Monday, 23 July 2012

Review // Purity Ring- 'Shrines'

Evening! I'm still in hibernation until Saturday (Apparently there is a heatwave back home? Say what?!) so until then, Purity Ring's debut record 'Shrines' is released today, so, I reviewed it for 4AD and I thought I'd paste it below as I havn't been really keeping things original on this blog as of late (sell-out?). When I first saw PR play Deaf Institute back in November, yes, they were pretty fucking good live but I honestly didn't believe they'd have the balls to make something so bursting with talent and individuality. Hell, the only thing I don't like about it is the artwork but I suppose I can't really hold that against them. Basically, read the kind words below, listen to a few tracks and most importantly, buy it. I hope you love it as much as I do! X
Purity Ring- 'Shrines' (4AD Records)
The words ‘Montreal’ and 4AD have both popped up onto our radar quite substantially this past year (Let’s not name names’ now...) and with the highly-anticipated debut full-length from Halifax/Montreal duo Purity Ring finally birthed into the world later this month, our Google+ notifications are spiralling out of control more than ever. Comprised of Corin Roddick and Megan James, both fundamental artists in their own right before channelling together for this project, create otherworldly “lullabies” for the dance generation and conduct experimental live shows- of which is all alluring in black and white for sure, but what exactly will release ‘Shrines’say to those listening?
For persons unfamiliar with the work of Purity Ring, one might conjure up a mentality of choral, clean-cut melodies and orderly compositions, oh how you should never judge a band by their name! Introducer, ‘Crawlersout’ showcases blissed, metallic whirrs married together with compelling keys and James’s seraphic tales to develop the track into a blissful state of equilibrium. Pulsations of resonating, twisted Male distortions- of which we can only presume is the alternative contribution on Roddick’s behalf- adds another depth to the darkened cosmos the duo have so beautifully created…not what you expected from a band named after a religious piece of chastity jewellery, eh? This is dance music done differently, one that challenges the listener to ponder themes and reach a point of empathy through James’s impressive allegory skills, rather than elation as usually anticipated from such a genre.
First official release, ‘Fine Shrine’, indicates the duo of sticking to their fool-proof formulae comprised of gloomy palpitations and angelic accounts coming across overtly Salem a la King Night on the instrumental front- yet lush anecdotal flutters throughout, help the track to reach an eerie level that reinstates their identity as a dance band, rather than being confined to short-lived tags of ‘witch-house’ or ‘drone-pop’. ‘Ungirthed’ uncovers itself as a showcase of what the couple do best, with James’s vocal range being reflected superbly (without being detracted from, unlike earlier tracks where production attributes, although executed well, do so) and suggesting that they’re not going to lie down and take labels, especially when it comes to that “lullaby” branding.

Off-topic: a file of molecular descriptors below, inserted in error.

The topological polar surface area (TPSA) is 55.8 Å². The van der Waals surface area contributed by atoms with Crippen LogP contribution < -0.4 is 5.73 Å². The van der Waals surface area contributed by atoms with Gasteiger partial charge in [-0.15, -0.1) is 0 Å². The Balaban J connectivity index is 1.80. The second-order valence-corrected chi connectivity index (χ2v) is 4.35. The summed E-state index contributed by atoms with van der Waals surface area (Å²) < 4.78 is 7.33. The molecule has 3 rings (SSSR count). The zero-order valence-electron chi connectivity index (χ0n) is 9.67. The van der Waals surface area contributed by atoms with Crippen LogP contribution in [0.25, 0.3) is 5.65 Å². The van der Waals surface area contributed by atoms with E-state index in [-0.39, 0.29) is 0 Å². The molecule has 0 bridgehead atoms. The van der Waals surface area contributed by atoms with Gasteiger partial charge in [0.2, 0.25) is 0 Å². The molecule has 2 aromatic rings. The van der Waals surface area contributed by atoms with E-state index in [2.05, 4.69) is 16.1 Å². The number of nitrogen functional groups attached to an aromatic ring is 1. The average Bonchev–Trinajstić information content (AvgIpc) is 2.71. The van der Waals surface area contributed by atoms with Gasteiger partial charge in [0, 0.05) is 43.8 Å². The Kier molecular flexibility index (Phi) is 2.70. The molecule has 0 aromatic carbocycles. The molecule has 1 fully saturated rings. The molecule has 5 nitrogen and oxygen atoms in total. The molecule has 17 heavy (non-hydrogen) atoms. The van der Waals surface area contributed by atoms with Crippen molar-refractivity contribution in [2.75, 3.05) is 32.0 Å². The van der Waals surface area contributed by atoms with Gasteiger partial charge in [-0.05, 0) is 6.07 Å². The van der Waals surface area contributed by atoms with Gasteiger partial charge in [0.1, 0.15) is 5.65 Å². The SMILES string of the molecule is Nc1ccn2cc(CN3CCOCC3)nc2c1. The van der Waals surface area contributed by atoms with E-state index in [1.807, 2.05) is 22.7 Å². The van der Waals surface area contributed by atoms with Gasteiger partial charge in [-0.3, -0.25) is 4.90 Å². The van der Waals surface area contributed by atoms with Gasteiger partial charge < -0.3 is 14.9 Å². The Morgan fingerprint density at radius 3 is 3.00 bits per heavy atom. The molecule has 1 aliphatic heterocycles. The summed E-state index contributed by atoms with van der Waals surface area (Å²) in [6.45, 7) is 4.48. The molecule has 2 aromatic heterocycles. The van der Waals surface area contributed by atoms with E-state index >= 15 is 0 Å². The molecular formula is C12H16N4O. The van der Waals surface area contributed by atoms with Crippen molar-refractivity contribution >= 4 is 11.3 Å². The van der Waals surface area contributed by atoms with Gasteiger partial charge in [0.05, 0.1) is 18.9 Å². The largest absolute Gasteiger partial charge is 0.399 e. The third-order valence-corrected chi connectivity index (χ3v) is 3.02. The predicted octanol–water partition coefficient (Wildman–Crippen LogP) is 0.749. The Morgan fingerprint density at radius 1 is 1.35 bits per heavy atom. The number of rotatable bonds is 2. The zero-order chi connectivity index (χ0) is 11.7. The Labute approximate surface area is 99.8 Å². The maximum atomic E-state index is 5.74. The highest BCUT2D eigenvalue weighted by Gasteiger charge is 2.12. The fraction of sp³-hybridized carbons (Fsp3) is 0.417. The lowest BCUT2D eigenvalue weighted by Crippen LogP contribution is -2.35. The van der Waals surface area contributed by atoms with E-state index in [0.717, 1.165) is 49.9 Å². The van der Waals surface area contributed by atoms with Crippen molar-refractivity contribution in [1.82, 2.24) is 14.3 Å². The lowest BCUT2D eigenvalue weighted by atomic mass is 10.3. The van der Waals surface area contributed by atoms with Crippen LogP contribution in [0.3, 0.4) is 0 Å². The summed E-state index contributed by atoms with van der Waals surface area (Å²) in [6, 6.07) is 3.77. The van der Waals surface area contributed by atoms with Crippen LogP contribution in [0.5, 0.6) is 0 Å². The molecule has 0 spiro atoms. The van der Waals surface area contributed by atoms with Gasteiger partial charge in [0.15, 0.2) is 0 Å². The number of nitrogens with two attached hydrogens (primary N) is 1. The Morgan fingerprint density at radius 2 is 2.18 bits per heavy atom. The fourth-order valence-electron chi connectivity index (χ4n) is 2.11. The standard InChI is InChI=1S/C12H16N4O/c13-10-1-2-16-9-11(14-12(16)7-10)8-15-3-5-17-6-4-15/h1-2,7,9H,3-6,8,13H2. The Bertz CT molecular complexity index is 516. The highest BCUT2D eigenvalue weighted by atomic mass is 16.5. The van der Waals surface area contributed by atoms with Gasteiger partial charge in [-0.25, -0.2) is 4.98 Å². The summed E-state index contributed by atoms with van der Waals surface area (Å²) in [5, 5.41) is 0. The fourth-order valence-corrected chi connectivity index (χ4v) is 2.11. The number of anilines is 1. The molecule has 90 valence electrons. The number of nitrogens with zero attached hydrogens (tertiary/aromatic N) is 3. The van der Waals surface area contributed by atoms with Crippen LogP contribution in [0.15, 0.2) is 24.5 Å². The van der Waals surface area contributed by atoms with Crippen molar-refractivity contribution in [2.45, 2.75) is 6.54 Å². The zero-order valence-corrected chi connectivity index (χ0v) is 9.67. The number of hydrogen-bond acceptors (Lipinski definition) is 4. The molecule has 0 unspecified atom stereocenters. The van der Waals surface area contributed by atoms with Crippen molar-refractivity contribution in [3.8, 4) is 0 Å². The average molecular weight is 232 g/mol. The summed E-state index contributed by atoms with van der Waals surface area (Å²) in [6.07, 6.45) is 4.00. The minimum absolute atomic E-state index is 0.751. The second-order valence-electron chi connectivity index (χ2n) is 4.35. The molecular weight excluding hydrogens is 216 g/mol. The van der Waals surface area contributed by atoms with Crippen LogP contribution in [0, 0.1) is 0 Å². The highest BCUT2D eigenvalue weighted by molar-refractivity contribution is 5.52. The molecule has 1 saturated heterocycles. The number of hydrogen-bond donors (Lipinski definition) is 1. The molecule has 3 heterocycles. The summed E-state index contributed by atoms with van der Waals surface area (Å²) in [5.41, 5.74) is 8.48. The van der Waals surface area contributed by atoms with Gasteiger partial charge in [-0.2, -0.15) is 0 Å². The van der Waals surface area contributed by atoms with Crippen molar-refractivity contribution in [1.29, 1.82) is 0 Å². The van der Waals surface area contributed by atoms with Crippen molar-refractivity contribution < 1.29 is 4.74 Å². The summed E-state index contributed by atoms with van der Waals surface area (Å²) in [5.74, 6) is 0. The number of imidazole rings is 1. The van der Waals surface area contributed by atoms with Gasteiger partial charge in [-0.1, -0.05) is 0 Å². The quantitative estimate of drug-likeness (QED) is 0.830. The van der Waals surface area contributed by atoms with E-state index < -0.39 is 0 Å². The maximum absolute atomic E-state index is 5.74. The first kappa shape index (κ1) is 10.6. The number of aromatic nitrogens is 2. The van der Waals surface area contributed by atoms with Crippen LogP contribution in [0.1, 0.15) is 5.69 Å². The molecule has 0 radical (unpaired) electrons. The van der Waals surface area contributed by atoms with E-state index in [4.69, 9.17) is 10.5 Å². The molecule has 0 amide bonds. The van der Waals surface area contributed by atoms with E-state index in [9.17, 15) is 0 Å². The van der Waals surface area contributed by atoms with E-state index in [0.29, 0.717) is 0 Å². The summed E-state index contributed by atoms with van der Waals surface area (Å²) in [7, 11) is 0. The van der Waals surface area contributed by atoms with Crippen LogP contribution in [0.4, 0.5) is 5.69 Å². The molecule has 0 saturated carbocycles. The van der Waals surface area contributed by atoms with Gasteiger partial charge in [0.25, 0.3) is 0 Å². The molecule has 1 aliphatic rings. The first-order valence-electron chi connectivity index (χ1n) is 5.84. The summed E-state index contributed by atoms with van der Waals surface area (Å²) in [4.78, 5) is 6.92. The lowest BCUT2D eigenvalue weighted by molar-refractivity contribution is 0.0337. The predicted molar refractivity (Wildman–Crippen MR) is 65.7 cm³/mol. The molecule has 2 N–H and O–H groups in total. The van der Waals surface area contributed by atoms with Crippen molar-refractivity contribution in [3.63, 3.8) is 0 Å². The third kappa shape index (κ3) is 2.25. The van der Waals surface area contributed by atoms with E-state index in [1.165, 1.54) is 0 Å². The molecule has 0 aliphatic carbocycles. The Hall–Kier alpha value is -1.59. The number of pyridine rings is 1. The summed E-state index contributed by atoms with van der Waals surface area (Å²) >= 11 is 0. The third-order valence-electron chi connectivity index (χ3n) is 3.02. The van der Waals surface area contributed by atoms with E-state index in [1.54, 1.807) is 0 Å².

‘Amenamy’ continues on to exhibit dazzling ripples of metallophone and electronic vibrations before weaving into spacey working ‘Grandloves’, featuring a flavouring of male reverberations that add an unconventional element of complexity to not only the track but the whole collection, by flirting with hip-hop flairs and experimental concepts, of which the release is not exactly in need of but welcomingly embraces. ‘Lofticries’ incorporates a union of skewered soul undercurrents and flourishing stems of piquant stories throughout, a manner continued on (although under much more moving, stripped-back nostalgic terms) to closer ‘Shuck’, a certainly touching track that shimmers of its own accord, with impassioned lyrics of “I’ve shook all the light from my skin and I’ll light it in you” divulging a narrative of optimism and positivity to a truly empyrean level. Although experimental acts often find it difficult to execute a whole body of work seamlessly, without appearing brash or cacophonous, this is exactly what James and Roddick have managed to accomplish naturally whilst still retaining an air of immediacy and rapture.
An enigmatic collection of gorgeous, contrasting endeavors that not only presents itself as a universal piece of art but also cements Purity Ring as a limitless act with a bright future ahead of them. Exquisitely atmospheric and strikingly transcendental in more ways than one, listen for yourself when ‘Shrines’ is released July 24th and see why it is definitely commended as one of the albums of 2012 so far…

Words by Yours Truly

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